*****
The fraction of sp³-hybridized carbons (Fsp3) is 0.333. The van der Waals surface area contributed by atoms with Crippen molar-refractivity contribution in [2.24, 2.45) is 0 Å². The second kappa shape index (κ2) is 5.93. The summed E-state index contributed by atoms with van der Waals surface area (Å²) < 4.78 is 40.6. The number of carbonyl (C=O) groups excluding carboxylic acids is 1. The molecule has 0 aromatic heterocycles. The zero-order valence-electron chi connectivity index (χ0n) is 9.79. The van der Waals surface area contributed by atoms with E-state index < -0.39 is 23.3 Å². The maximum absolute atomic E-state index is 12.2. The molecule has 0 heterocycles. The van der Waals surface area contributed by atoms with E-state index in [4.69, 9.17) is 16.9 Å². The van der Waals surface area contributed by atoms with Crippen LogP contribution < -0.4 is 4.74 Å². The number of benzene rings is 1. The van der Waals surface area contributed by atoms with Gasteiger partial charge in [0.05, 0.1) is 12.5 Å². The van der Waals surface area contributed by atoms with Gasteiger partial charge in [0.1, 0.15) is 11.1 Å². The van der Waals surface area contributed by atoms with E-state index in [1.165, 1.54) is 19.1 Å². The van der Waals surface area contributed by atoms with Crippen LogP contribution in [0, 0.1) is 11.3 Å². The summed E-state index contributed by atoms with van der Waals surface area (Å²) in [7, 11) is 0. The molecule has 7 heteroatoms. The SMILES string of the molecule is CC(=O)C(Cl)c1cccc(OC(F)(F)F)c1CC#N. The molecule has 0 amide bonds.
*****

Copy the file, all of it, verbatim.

The fraction of sp³-hybridized carbons (Fsp3) is 0.333. The van der Waals surface area contributed by atoms with Crippen molar-refractivity contribution in [2.24, 2.45) is 0 Å². The second kappa shape index (κ2) is 5.93. The summed E-state index contributed by atoms with van der Waals surface area (Å²) < 4.78 is 40.6. The number of carbonyl (C=O) groups excluding carboxylic acids is 1. The molecule has 0 aromatic heterocycles. The zero-order valence-electron chi connectivity index (χ0n) is 9.79. The van der Waals surface area contributed by atoms with E-state index < -0.39 is 23.3 Å². The maximum absolute atomic E-state index is 12.2. The molecule has 0 heterocycles. The van der Waals surface area contributed by atoms with E-state index in [4.69, 9.17) is 16.9 Å². The van der Waals surface area contributed by atoms with Crippen LogP contribution < -0.4 is 4.74 Å². The number of benzene rings is 1. The van der Waals surface area contributed by atoms with Gasteiger partial charge in [0.05, 0.1) is 12.5 Å². The van der Waals surface area contributed by atoms with Gasteiger partial charge in [0.1, 0.15) is 11.1 Å². The van der Waals surface area contributed by atoms with E-state index in [1.165, 1.54) is 19.1 Å². The van der Waals surface area contributed by atoms with Crippen LogP contribution in [0, 0.1) is 11.3 Å². The summed E-state index contributed by atoms with van der Waals surface area (Å²) in [7, 11) is 0. The molecule has 7 heteroatoms. The SMILES string of the molecule is CC(=O)C(Cl)c1cccc(OC(F)(F)F)c1CC#N. The molecule has 0 amide bonds.